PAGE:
What is sialadentis, or bulimia cheeks?

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Bulimia nervosa (BN) is one of the most widely-recognized eating disorders impacting people, thanks in no small part to its telltale binging and purging behavior. There are also a number of other subtler signs that may also point to this disorder.

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What is sialadentis, or bulimia cheeks?

Swollen salivary glands are another common attribute seen in people with bulimia nervosa who purge by self-induced vomiting.

Officially referred to as acute sialadenosis, or “bulimia cheeks” this sign of bulimia involves puffy, swollen, or otherwise enlarged salivary glands which are located in the cheeks. The overall appearance also lends itself to the symptom’s other nickname: chipmunk cheeks.

For people struggling with a disorder so often driven by body image issues, this type of reaction may feel especially cruel, but the appearance of swollen bulimia cheeks are a direct result of the mechanics of purging through vomiting itself.

Why do salivary glands inflame happen?

The binging and purging behavior of bulimia can cause any number of complications within the body, including mouth sores, tooth decay, and stomach ulcers. When it comes to swollen bulimia cheeks, the issue has to do with how the behavior impacts salivary glands which are a type of parotid glands.

Charged with secreting saliva into the mouth to assist with chewing, swallowing, and digestion, the glands are known as the parotids. All told, they run all along the sinus, including through the back of the mouth, as well as in front of and behind each ear.

When someone with bulimia regularly purges through self-induced vomiting, these glands can become irritated. Stomach acid may inflame the parotid tissue, causing the glands to swell up. Due to their placement, this can push the cheeks out, resulting in puffy-looking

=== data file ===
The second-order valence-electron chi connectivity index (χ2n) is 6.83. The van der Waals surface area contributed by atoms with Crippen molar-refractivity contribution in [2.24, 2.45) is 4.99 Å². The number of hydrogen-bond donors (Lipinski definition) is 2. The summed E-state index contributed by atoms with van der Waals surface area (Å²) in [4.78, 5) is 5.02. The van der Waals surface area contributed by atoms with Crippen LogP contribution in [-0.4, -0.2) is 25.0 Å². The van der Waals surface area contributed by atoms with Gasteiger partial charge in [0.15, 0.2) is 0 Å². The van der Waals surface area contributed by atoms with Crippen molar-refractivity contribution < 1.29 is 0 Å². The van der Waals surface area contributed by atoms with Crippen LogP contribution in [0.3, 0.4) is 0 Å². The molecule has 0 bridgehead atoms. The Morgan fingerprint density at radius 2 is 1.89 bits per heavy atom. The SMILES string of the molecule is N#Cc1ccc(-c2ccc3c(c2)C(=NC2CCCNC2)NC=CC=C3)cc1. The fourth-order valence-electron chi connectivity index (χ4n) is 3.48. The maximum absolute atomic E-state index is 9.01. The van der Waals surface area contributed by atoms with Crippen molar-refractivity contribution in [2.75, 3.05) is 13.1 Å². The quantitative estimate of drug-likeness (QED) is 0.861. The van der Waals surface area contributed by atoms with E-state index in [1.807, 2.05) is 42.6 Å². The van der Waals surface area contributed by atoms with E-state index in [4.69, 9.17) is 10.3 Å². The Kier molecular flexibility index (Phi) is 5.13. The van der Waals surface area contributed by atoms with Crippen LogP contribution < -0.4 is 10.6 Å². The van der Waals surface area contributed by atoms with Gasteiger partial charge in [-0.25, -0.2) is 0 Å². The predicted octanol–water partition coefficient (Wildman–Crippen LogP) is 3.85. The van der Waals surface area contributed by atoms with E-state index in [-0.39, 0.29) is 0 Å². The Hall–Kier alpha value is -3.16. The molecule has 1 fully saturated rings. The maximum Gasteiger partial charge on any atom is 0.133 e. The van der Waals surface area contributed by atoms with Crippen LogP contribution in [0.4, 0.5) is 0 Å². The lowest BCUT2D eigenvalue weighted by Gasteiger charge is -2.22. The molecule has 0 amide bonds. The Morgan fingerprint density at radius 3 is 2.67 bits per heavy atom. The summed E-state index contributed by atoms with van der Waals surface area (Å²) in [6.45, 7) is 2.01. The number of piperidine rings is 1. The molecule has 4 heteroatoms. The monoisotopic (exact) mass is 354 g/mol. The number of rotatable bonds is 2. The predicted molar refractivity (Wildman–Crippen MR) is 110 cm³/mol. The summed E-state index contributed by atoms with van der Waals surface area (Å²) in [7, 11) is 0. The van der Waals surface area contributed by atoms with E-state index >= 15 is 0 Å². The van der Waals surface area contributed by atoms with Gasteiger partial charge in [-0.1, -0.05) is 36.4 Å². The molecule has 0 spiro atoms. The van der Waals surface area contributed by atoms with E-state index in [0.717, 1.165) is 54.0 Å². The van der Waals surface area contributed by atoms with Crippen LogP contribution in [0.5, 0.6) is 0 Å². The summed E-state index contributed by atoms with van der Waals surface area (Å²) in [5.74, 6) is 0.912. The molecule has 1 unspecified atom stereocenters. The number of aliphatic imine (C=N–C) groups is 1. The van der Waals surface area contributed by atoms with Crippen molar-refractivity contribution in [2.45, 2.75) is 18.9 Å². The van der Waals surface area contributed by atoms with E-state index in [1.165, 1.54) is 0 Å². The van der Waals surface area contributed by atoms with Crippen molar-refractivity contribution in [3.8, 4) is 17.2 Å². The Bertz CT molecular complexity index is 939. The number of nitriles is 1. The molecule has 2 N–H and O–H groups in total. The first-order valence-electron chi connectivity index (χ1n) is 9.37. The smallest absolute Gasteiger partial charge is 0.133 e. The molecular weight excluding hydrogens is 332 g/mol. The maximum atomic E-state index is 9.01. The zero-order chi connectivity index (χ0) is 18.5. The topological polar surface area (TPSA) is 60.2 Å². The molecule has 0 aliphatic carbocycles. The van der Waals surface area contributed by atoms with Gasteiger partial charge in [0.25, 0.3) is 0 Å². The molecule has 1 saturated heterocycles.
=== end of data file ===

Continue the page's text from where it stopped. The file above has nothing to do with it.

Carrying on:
The more a person purges through self-induced vomiting, the more exposure to stomach acid these glands undergo, and the larger and more inflamed they get, creating a more dramatic-looking result. 

In fact, bulimia cheeks can appear so prevalently, they’re one of the top signs doctors look for when assessing whether someone may be struggling with bulimia nervosa.

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How to treat bulimia cheeks

On the positive side, swollen glands do not become a chronic issue once someone develops them. The puffy appearance is directly tied to irritation, which is directly tied to purging behavior.

Even so, it may take several weeks for irritation and swelling to go down after someone stops regularly purging. So the best—and, truly, the only—way to treat swollen cheeks is to seek treatment for bulimia nervosa.

The idea may seem arduous or even impossible, but it’s completely possible to heal from bulimia, with reported recovery rates as high as 55%. (1) The key is seeking treatment as quickly as you can, as there are many negative impacts of this disorder.

Thankfully, there are a number of different types of therapy and treatment programs, which can—and do—help all different kinds of people. If you, or someone you know, is exhibiting signs of bulimia, including bulimia cheeks, it might be time to seek treatment.

At Within Health, you can start your road to recovery today. Learn more about how to heal from bulimia here.

Disclaimer about "overeating": Within Health hesitatingly uses the word "overeating" because it is the term currently associated with this condition in society, however, we believe it inherently overlooks the various psychological aspects of this condition which are often interconnected with internalized diet culture, and a restrictive mindset about food. For the remainder of this piece, we will therefore be putting "overeating" in quotations to recognize that the diagnosis itself pathologizes behavior that is potentially hardwired and adaptive to a restrictive mindset.

Resources

  1. Keski-Rahkonen, A., Hoek, H. W., Linna, M. S., Raevuori, A., Sihvola, E., Bulik, C. M., Rissanen, A., & Kaprio, J. (2008). Incidence and outcomes of bulimia nervosa: A nationwide population-based study. Psychological Medicine, 39(5), 823–831. https://doi.org/10.1017/s0033291708003942

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